- Gaining or providing unauthorized access to examinations or using unauthorized materials during exam administration
- Submitting credentials that are false or altered in any way
- Plagiarizing (including copying and pasting from the Internet without using quotation marks and without acknowledging sources)
- Forgery, fabricating information or citations, or falsifying documents
- Submitting the work of another person in whole or in part as your own (including work obtained through document sharing sites, tutoring schools, term paper companies, or other sources)
- Submitting your own previously used assignments without prior permission from the mentor
- Facilitating acts of dishonesty by others (including making tests, papers, and other course assignments available to other students, either directly or through document sharing sites, tutoring schools, term paper companies, or other sources)
- Tampering with the academic work of other students
Thomas Edison State University is committed to helping students understand the seriousness of plagiarism, which is defined as using the work and ideas of others without proper citation. The University takes a strong stance against plagiarism, and students found to be plagiarizing are subject to discipline under the academic code of conduct policy.
If you copy phrases, sentences, paragraphs, or whole documents word-for-word—or if you paraphrase by changing a word here and there—without identifying the author, or without identifying it as a direct quote, then you are plagiarizing. Please keep in mind that this type of identification applies to Internet sources as well as to print-based sources. Copying and pasting from the Internet, without using quotation marks and without acknowledging sources, constitutes plagiarism. (For information about how to cite Internet sources, see Online Student Handbook > Academic Standards > “Citing Sources.”)
Accidentally copying the words and ideas of another writer does not excuse the charge of plagiarism. It is easy to jot down notes and ideas from many sources and then write your own paper without knowing which words are your own and which are someone else’s. It is more difficult to keep track of each and every source. However, the conscientious writer who wishes to avoid plagiarizing never fails to keep careful track of sources.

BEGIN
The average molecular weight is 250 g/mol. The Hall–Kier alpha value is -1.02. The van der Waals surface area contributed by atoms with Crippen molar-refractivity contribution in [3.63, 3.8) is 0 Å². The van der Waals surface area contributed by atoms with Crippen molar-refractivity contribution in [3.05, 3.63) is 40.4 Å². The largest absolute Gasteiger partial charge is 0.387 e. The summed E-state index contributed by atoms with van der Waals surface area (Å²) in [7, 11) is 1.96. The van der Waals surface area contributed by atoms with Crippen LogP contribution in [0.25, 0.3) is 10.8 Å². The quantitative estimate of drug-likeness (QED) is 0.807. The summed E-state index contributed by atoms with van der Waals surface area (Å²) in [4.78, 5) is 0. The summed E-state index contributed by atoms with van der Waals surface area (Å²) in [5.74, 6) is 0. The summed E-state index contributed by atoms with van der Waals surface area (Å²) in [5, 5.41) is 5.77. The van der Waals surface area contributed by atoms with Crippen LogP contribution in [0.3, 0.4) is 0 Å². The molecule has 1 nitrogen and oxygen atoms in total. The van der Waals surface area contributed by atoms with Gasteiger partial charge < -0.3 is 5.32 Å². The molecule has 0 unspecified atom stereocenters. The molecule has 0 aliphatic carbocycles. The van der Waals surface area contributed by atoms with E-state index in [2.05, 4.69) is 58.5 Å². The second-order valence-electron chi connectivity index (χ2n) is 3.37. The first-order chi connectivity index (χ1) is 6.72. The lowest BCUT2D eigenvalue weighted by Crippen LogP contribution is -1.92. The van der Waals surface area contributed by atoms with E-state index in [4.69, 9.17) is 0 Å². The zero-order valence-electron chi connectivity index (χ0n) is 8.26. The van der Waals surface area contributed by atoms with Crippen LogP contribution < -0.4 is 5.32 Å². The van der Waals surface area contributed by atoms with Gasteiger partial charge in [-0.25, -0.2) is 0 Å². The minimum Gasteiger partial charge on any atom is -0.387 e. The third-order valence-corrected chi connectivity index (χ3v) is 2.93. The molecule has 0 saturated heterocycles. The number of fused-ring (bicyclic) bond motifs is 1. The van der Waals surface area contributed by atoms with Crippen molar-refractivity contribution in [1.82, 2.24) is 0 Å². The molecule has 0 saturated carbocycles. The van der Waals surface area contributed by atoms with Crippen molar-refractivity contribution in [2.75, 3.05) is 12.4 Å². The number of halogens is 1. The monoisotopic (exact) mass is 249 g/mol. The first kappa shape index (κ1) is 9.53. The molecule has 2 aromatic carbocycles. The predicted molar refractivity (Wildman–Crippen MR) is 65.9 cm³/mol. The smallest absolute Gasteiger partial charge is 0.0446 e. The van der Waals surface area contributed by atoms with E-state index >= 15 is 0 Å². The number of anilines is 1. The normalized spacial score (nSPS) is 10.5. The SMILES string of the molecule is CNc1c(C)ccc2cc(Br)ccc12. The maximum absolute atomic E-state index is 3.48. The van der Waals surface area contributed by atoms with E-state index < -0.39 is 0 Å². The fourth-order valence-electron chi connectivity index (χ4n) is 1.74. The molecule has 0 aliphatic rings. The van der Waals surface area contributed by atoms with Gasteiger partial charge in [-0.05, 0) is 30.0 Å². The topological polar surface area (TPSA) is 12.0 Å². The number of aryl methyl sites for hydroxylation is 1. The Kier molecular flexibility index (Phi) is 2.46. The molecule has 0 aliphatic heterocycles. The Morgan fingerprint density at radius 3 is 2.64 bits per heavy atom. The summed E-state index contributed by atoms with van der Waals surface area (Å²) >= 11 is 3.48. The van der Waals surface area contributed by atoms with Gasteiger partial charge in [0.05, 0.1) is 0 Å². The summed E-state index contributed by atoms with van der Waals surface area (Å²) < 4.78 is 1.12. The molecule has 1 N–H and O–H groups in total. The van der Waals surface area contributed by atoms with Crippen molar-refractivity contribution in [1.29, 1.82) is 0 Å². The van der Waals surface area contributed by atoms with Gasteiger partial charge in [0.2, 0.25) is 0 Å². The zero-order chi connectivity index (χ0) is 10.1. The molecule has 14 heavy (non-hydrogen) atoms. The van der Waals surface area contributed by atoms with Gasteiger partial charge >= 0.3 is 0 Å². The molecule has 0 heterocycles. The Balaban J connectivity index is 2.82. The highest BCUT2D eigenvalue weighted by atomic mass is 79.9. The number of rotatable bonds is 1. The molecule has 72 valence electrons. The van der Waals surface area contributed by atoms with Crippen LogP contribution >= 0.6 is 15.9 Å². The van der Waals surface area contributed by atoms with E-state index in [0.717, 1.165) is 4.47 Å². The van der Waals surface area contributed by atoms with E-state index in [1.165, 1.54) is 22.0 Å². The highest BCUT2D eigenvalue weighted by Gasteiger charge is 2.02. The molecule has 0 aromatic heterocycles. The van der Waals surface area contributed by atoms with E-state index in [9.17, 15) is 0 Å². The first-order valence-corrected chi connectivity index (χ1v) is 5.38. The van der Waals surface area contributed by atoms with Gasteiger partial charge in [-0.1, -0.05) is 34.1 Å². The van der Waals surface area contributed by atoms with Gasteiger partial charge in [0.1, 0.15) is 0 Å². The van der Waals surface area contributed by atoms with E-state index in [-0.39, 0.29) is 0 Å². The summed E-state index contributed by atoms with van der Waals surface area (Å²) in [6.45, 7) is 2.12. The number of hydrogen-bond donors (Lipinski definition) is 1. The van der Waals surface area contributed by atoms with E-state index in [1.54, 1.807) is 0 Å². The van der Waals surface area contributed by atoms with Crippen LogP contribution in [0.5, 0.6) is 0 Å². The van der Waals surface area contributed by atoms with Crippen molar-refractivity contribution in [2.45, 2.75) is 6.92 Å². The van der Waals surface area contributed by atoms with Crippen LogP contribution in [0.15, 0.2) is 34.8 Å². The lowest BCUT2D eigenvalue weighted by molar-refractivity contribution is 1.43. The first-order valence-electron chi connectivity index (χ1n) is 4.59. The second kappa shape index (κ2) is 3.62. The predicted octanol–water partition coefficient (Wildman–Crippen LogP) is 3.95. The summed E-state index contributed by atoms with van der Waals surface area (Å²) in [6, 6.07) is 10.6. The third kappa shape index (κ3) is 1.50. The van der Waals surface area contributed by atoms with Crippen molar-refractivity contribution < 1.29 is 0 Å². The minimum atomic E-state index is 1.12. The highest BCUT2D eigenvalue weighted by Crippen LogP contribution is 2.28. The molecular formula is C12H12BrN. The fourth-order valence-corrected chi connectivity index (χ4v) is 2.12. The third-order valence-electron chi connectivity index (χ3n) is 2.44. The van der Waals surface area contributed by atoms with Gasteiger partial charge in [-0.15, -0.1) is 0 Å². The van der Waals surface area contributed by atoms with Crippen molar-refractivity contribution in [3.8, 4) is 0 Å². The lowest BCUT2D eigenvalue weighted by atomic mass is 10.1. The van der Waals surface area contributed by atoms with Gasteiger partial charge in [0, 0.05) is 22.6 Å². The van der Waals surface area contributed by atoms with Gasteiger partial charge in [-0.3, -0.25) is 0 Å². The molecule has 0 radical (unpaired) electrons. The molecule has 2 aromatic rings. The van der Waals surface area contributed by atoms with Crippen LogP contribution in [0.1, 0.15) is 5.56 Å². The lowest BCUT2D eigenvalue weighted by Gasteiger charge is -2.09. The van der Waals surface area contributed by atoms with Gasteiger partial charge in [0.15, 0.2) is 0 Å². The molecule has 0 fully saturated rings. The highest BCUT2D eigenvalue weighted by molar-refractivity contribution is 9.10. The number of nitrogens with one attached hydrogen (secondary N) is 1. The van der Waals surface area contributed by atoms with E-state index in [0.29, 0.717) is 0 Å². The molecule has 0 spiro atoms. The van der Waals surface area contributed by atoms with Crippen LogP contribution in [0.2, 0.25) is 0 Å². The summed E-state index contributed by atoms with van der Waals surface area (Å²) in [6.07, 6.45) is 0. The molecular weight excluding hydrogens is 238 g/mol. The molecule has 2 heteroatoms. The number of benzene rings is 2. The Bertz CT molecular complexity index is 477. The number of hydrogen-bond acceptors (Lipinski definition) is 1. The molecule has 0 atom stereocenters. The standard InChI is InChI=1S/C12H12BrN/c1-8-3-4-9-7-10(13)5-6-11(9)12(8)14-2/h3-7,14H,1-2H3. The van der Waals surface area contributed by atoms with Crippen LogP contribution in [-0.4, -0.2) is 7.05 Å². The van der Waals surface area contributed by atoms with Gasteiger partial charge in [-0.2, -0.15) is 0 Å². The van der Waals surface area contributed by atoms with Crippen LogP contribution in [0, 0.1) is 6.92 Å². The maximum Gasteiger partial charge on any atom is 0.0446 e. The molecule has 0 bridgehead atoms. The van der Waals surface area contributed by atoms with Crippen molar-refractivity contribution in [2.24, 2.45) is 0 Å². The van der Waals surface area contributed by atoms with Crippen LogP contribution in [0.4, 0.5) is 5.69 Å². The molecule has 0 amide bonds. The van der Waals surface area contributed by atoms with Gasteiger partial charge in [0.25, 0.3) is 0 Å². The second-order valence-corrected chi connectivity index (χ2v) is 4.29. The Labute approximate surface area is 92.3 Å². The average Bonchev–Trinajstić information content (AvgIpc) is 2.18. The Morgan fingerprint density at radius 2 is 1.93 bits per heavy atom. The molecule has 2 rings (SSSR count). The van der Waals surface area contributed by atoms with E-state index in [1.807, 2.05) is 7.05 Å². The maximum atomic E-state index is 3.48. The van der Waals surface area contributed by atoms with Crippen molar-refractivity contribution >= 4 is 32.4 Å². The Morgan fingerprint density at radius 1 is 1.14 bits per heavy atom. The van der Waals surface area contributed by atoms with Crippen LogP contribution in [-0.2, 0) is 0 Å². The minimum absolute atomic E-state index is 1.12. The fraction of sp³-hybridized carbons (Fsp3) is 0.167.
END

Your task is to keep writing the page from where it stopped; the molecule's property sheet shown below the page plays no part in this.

Always be aware that if you write without acknowledging the sources of your ideas, you run the risk of being charged with plagiarism.
Clearly, plagiarism, no matter the degree of intent to deceive, defeats the purpose of education. If you plagiarize deliberately, you are not educating yourself, and you are wasting your time on courses meant to improve your skills. If you plagiarize through carelessness, you are deceiving yourself.
For examples of unintentional plagiarism, advice on when to quote and when to paraphrase, and information about writing assistance, click the links provided below.
Examples of Unintentional Plagiarism
When to Quote and When to Paraphrase
Writing Assistance at Smarthinking
Disciplinary Process for Plagiarism
Acts of both intentional and unintentional plagiarism violate the Academic Code of Conduct.
If an incident of plagiarism is an isolated minor oversight or an obvious result of ignorance of proper citation requirements, the mentor may handle the matter as a learning exercise. Appropriate consequences may include the completion of tutorials, assignment rewrites, or any other reasonable learning tool in addition to a lower grade for the assignment or course. The mentor will notify the student and appropriate dean of the consequence by e-mail.
If the plagiarism appears intentional and/or is more than an isolated incident, the mentor will refer the matter to the appropriate dean, who will gather information about the violation(s) from the mentor and student, as necessary. The dean will review the matter and notify the student in writing of the specifics of the charge and the sanction to be imposed.
Possible sanctions include:
- Lower or failing grade for an assignment
- Lower or failing grade for the course
- Rescinding credits
- Rescinding certificates or degrees
- Recording academic sanctions on the transcript
- Suspension from the University
- Dismissal from the University